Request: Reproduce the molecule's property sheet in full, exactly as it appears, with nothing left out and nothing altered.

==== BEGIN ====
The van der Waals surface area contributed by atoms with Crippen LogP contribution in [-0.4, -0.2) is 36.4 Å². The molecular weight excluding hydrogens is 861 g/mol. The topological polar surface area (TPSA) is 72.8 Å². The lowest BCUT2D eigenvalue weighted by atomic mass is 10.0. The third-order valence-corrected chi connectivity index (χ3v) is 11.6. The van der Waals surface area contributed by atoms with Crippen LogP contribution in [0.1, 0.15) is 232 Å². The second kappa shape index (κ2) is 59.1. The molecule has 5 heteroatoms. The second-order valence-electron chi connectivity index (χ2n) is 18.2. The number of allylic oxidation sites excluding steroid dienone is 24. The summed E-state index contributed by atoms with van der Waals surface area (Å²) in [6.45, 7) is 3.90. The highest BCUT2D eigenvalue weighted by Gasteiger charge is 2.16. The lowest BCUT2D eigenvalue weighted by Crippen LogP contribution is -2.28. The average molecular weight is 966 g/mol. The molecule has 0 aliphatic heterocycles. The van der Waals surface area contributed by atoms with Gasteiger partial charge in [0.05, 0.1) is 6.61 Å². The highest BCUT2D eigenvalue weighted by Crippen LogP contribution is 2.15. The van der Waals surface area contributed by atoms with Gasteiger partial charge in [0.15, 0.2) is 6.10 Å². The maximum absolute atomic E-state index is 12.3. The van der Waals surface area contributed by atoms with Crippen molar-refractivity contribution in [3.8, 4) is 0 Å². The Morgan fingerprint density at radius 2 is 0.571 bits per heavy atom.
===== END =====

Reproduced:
The van der Waals surface area contributed by atoms with Crippen LogP contribution in [-0.4, -0.2) is 36.4 Å². The molecular weight excluding hydrogens is 861 g/mol. The topological polar surface area (TPSA) is 72.8 Å². The lowest BCUT2D eigenvalue weighted by atomic mass is 10.0. The third-order valence-corrected chi connectivity index (χ3v) is 11.6. The van der Waals surface area contributed by atoms with Crippen LogP contribution in [0.1, 0.15) is 232 Å². The second kappa shape index (κ2) is 59.1. The molecule has 5 heteroatoms. The second-order valence-electron chi connectivity index (χ2n) is 18.2. The number of allylic oxidation sites excluding steroid dienone is 24. The summed E-state index contributed by atoms with van der Waals surface area (Å²) in [6.45, 7) is 3.90. The highest BCUT2D eigenvalue weighted by Gasteiger charge is 2.16. The lowest BCUT2D eigenvalue weighted by Crippen LogP contribution is -2.28. The average molecular weight is 966 g/mol. The molecule has 0 aliphatic heterocycles. The van der Waals surface area contributed by atoms with Gasteiger partial charge in [0.05, 0.1) is 6.61 Å². The highest BCUT2D eigenvalue weighted by Crippen LogP contribution is 2.15. The van der Waals surface area contributed by atoms with Gasteiger partial charge in [0.15, 0.2) is 6.10 Å². The maximum absolute atomic E-state index is 12.3. The van der Waals surface area contributed by atoms with Crippen molar-refractivity contribution in [3.8, 4) is 0 Å². The Morgan fingerprint density at radius 2 is 0.571 bits per heavy atom.